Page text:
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Price vs. Style: Wal-Mart, Target Face Off for Holiday

Holiday is shaping up as a classic Wal-Mart vs. Target duel, with the world's largest retailer declaring war on prices and its chief rival garbing itself in cheap chic.

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Holiday is shaping up as a classic Wal-Mart vs. Target duel, with the world’s largest retailer declaring war on prices and its chief rival garbing itself in cheap chic.

Wal-Mart’s decision to slash prices on some apparel, which isn’t usually featured in its November blitz pricing, puts the onus on Target to respond.

Fashion is typically the Minneapolis retailer’s strength, so it’s likely to play a pivotal role in whether Target is able to maintain its stellar earnings and gross profit margins. The retailer has an evening collection from Behnaz Sarafpour for Go International on its floor, along with Rafe for Target handbags by Rafe Totengco.

Target is keeping one surprise for its Sunday circular after Thanksgiving: It will unveil limited-time items that Target president Gregg Steinhafel described in the company’s third-quarter earnings call Nov. 14 as “collectors’ items and unique, nationally branded goods” Target has never before sold.

Wal-Mart is hoping low prices, rather than fancy names or brands, will draw shoppers to its apparel.

John Menzer, Wal-Mart’s vice chairman, who oversees all U.S. operations, said on a prerecorded earnings call Nov. 14 that the company has lowered prices on cargo pants and flannel shirts and will offer special deals on trendy Metro 7 to mark the fashion line’s first anniversary.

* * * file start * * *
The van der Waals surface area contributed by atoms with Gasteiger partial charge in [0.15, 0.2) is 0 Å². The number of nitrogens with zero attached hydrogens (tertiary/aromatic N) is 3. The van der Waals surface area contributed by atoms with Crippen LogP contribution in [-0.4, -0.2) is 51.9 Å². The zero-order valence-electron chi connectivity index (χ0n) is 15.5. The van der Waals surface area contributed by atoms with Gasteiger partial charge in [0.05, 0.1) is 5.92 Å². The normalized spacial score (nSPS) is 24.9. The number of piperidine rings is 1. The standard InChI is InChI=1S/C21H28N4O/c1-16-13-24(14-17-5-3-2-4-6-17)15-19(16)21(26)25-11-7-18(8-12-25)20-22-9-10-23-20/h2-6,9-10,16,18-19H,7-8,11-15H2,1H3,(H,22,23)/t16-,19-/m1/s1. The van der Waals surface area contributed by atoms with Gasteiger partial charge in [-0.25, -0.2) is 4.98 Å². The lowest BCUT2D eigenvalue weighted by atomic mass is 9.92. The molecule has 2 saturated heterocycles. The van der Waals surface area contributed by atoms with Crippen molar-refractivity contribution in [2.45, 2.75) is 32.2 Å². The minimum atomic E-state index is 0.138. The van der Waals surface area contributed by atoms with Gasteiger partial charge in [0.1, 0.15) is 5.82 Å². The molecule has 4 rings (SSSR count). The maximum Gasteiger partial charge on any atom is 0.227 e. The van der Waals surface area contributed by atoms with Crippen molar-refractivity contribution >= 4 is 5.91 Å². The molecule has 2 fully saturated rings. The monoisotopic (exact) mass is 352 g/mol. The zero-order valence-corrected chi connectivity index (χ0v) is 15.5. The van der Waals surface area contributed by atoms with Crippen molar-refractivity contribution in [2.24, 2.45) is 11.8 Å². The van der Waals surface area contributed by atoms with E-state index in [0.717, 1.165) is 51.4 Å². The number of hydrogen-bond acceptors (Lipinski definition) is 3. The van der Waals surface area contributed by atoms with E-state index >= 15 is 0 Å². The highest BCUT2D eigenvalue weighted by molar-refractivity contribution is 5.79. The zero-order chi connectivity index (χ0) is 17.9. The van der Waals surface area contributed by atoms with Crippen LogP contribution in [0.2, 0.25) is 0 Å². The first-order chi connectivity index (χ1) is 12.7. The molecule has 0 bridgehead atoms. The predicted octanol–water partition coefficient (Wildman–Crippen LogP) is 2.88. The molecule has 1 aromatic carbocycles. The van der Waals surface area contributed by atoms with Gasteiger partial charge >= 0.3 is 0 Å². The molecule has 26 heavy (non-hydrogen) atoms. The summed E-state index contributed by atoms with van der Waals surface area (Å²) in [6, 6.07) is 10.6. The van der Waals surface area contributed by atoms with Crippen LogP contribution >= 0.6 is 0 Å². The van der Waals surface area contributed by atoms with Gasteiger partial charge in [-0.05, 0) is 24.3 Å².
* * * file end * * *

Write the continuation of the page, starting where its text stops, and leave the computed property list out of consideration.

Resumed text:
Wal-Mart already has marked down a range of fashions after disappointing women’s apparel sales this fall. The company said it was too aggressive in expanding Metro 7 and was overly optimistic about consumers’ acceptance of skinny jeans.

About 20 percent of women’s apparel was at clearance prices of less than $11 in a store in Danvers, Mass., on Nov. 13. Wide cinch belts, for example, were slashed to $5, from $9.98. A sales associate had just begun tying Smiley-face helium balloons — the retailer’s low-price icon — to apparel racks.

“Talk about throwing down the gauntlet,” Bear Stearns analyst Christine Augustine said of Wal-Mart’s aggressive price cuts, which began in mid-October and include toys, electronics and small appliances. Last week, the retailer offered a laptop computer for $398.

Wal-Mart is under the gun this year, with lackluster comp-store sales gains and negative traffic trends in its U.S. store operations. An aggressive remodeling program in apparel departments contributed to Wal-Mart’s poor fashion sales and dampened overall performance, said Wal-Mart president Eduardo Castro Wright. Last year, Wal-Mart blasted out of the starting gate in November, but the retailer lost momentum in December.

“Apparel is where Wal-Mart is being careful,” wrote Bernard Sands retail analyst Richard Hastings in a research note. “Instead, Wal-Mart is going for the holiday jugular, going right after toys and electronics and small appliances, items where they can strike back against Kohl’s, who has hurt them badly on apparel, and that does a significant business in small appliances. But more serious is the potential impact of this upon seasonal planning and promotions at Target.”

The retailer hopes a return to proven tactics will bring a cheery finish to a tough year. Television advertisements will trumpet “the Wal-Mart price,” vice president and chief marketing officer John Fleming said Wednesday during a presentation sponsored by Morgan Stanley.

“We’re going to make price matter,” he continued. “We didn’t have that message built into our program last year.”

The Bentonville, Ark., retailer’s Smiley-face low-price icon, which has returned to in-store signs after being downplayed, “connects very deeply” with loyal customers, said Fleming. The discounter’s “loyalist” shopper spends 42 percent of his discretionary income at Wal-Mart, said Fleming.

Wal-Mart has “flip-flopped its message,” Augustine said. “They were focused on lifestyle and now it’s price, price, price. They are single-minded on price and, in my opinion, it’s the right quarter to have that tactic.”